Calvin Klein replaces racy images on billboard with high-tech QR code
New York City Calvin Klein Jeans is breaking new ground when it comes to billboards. The company, long known for its provocative ads, has replaced three billboards (two in Manhattan, one in Los Angeles) with what are essentially white canvasses. The words “Get It Uncensored” are emblazoned across the top in bright-red, and smack in the middle of the board is a QR code — also in bright red — that can be read by a smartphone.
Anyone who takes a photo of the code with the smartphone will be able to view a 40-scond commercial starring Calvin Klein models. The billboards are temporary and only expected to stay up a short time. After the spot plays, viewers can then share the code with their Facebook and Twitter networks.
The billboard marks the official premiere of Calvin Klein Jeans’s fall 2010 advertising campaign.
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Carrefour Q2 sales rise 6.3%
Paris ( July 15, 2010 ) Carrefour SA, the world’s second-largest retailer behind Wal-Mart Stores, said Thursday that its revenue increased 6.3% in the second quarter.
The French retailer credited growth in Latin America and Asia for the strong performance.
Carrefour said that it also gained market share in France, which accounts for 40% of its sales. According to reports, improving the company’s performance in its home country has been a top priority for the new CEO Lars Olofsson, who took the helm last year.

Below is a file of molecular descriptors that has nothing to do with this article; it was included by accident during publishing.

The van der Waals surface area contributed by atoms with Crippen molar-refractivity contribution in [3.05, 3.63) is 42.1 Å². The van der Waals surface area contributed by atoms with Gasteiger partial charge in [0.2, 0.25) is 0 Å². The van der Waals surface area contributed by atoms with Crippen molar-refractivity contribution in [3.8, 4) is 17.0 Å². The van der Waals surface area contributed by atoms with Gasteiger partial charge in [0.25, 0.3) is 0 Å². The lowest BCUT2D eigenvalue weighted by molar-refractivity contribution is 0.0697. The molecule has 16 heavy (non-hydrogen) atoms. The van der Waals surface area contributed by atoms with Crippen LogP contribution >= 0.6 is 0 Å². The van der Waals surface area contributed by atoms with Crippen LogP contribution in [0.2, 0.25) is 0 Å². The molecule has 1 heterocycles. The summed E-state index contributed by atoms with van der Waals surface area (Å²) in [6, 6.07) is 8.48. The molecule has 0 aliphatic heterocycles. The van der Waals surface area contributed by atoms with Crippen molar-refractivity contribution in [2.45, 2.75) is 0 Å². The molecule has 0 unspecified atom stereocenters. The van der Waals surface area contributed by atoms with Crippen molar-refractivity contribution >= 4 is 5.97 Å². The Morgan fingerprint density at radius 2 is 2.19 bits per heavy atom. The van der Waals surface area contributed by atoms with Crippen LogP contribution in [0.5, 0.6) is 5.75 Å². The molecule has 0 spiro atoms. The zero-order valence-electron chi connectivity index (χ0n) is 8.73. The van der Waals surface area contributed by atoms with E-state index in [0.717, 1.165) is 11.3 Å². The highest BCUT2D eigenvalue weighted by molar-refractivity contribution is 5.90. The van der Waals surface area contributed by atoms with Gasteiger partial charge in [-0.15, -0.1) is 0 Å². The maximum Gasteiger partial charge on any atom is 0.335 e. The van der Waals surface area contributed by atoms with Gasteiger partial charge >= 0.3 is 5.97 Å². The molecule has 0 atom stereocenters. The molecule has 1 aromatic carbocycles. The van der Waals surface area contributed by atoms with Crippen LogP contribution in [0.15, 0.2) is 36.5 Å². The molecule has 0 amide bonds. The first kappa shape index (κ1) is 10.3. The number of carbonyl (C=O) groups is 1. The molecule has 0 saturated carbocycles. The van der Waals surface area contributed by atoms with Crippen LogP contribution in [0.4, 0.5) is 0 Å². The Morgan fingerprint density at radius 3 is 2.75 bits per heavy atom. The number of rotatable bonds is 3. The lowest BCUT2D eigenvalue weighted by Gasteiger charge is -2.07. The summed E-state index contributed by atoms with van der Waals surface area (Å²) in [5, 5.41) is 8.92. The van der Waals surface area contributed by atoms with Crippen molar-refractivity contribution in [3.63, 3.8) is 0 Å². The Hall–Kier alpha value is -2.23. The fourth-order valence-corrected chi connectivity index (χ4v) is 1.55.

Revenue rose to euro24.92 billion ($31.97 billion) in the three months through June, from euro23.44 billion a year ago.
Sales rose 34% in Carrefour’s Latin American stores, and 21% in Asia. French sales edged up 2.7%.
Revenue in Europe, excluding France, fell 2.9% after a significant restructuring program in Belgium, where at least 1,700 workers are being laid off and stores closed.
Carrefour opened or acquired 293 new stores in the quarter.
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College student spending expected to rise
New York ( July 15, 2010 ) A study by Alloy Media + Marketing released Wednesday found that college students — which numbers are increasing by 6% from 15.1 million last year to 16 million in 2010 — are projected to increase their spending 13%, from $270 billion in 2009 to $306 billion this year.
The 10th Annual College Explorer Study also found that discretionary spending among college students is set to increase 10% from $62.7 billion to $69 billion.
The new spending is going to such categories as automotive, entertainment, personal-care products and technology, with the exception of cell phones/PDAs, where spending is stagnant.
The survey found that male students are more likely to direct discretionary spending to entertainment and technology, while female students take the lead in clothing, shoes, cosmetics and cell phones.
Forty-two percent of college students surveyed said they believe the economy will improve this year, compared with 31% for the 35+ U.S. population at large.
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